The Industrieviertel (industry district) south of Vienna is the economic heart of Lower Austria


The Industrieviertel (industry district) south of Vienna is, as the name suggests, the economic heart of Lower Austria. Its proximity to Vienna and the adjoining states of the former Eastern Block coupled with the well-developed infrastructure have enabled one of the most dynamic economic regions in Austria to emerge. However, the region is also known for its picturesque towns along the 'Thermenlinie', a geological fault line whose hot thermal springs have given rise to a spa culture.

a walk in the town

The 'Bucklige Welt' area, as well as the 'Wienerwald' region, the 'Semmering-Rax' area and the Roman excavations at Carnuntum at the Danube are little known to tourists but offer delightful sceneries.

Wiener Neustadt is the main town in the region and was of crucial importance as early as the 15th century when it was the residence of the Emperor. Thanks to the arrival of countless manufacturers from the end of the 18th century onwards, the town developed into an important industrial center. Many buildings from the Roman, Gothic and Baroque periods testify to the importance of Wiener Neustadt over the centuries.

Town of Wiener Neustadt

The charming small town of Baden lies surrounded by vineyards at the foot of the Wienerwald. Traces of the 19th century Biedermeier period can still be felt in Baden, where the broad parks and gardens invite visitors to linger awhile. The town of 'gardens and roses' is also a town of 'water' whose thermal springs were known as long ago as Roman times. Baden has grown into an international conference venue over recent years and can boast one of the finest casinos in Austria.

Casino Baden

Municipality of Baden 
However, not only Baden, but also Bad Vöslau and Bad Fischau, can boast sulphurous thermal springs and utterly bewitching open air baths and pools dating from the end of the 19th century.

Citynet Bad Vöslau
To the west of Vienna, running north to south, are the Woods of Vienna or 'Wienerwald' , the capital´s green lung and marvellous recreational area. Outstanding places to visit include the 'Helenental' and Mayerling,  the former castle of Crown Prince Rudolf who died under mysterious circumstances. To the south, the Semmering borders the Industrieviertel. This mountain-massif a mere hour from Vienna by car  is a delightful area for recreation, hiking and winter sports thanks to its impressive alpine scenery. During the final phase of the Habsburg monarchy many intellectuals, artists and aristocrats used to spend their holidays there and their legacy is still visible in the many villas from the turn of the 19th century.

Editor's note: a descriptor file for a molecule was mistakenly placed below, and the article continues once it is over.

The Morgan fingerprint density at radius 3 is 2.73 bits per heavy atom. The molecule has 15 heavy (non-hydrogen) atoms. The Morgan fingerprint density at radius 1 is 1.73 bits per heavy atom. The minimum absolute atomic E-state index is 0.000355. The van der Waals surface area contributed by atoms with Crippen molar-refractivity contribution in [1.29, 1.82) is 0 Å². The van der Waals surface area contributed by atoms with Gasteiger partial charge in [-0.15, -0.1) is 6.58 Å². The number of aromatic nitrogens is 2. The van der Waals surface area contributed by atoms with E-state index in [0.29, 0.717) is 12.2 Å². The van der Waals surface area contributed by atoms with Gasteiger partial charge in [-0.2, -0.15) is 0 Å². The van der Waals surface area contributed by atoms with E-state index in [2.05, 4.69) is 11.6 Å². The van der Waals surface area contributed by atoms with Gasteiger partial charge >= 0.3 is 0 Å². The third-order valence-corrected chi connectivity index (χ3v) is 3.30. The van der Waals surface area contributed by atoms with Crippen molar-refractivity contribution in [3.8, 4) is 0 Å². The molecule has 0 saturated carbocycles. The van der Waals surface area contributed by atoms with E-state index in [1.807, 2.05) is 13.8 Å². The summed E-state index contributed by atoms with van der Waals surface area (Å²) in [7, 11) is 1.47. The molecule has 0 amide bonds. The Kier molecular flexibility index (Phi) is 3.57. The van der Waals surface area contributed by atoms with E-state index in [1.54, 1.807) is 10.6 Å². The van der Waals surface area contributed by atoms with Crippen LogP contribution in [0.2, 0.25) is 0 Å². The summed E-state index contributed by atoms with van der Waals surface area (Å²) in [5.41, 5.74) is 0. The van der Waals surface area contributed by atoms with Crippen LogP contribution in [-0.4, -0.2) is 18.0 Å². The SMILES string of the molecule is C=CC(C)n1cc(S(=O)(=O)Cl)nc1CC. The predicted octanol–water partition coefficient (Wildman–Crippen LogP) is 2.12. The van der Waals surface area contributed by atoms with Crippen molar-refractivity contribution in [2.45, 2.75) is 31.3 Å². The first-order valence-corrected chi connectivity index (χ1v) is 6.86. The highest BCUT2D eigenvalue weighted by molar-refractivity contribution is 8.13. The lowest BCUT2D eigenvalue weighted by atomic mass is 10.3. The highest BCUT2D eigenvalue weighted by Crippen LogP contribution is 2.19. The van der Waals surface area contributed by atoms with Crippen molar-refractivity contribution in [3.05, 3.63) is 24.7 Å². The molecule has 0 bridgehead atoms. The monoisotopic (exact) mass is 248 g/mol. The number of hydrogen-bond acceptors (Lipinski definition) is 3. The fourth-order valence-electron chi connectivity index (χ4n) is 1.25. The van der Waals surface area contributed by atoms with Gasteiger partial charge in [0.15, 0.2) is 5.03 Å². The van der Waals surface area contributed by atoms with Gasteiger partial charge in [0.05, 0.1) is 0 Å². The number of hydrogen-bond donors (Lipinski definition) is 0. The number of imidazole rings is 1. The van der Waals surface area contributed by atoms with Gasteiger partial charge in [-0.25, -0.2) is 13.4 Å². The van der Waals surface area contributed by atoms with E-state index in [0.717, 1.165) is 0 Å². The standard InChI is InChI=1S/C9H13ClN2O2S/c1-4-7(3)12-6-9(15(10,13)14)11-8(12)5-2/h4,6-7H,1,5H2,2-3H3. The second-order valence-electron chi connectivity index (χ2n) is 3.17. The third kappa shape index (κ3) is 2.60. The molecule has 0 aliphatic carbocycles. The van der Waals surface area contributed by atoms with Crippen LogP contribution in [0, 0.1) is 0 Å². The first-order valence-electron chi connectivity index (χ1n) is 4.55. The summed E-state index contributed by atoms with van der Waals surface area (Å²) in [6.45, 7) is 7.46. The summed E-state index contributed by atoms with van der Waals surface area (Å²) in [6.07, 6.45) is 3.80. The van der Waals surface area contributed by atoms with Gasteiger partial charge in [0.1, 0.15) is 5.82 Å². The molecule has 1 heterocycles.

The construction of the Semmering railway by Karl Ritter von Ghega opened up the area for Viennese high society in the middle of the 19th century - the profile of the alignment of the Semmering railway, which has been awarded UNESCO World Heritage status, is quite spectacular, running along wooded mountain slopes and through tunnels and arches and over daring viaducts.

Carnuntum in Bad Deutsch-Altenburg

To the north, the Danube borders the Industrieviertel; along its banks, Carnuntum is worth a mention as it was the most important Roman settlement in Austria. In addition to a legion's camp, this 'Pompeii of Austria' contained an amphitheatre which could hold 8,000 people. The Carnuntum archaeological park is to be found at Bad Deutsch-Altenburg, close to the Slovakian border, which has been a famed bathing and spa resort since the monarchy.

Archeological Site Carnuntum
A little further down the Danube lies Hainburg, a picturesque little town which forms a good starting point for a trip into the Donau-Auen National Park on the opposite side of the river. From here it is but a short drive to Bratislava, the Slovakian capital, a few kilometres further down the Danube.

Please contact us

Office of the Federal Government of Lower Austria
International & European Affairs
Landhausplatz 1, Haus 3 3109 St. Pölten E-Mail:
Tel.: 02742/9005 - 13489
Fax: 02742/9005 - 13610
Letzte Änderung dieser Seite: 14.6.2019
© 2019 Amt der NÖ Landesregierung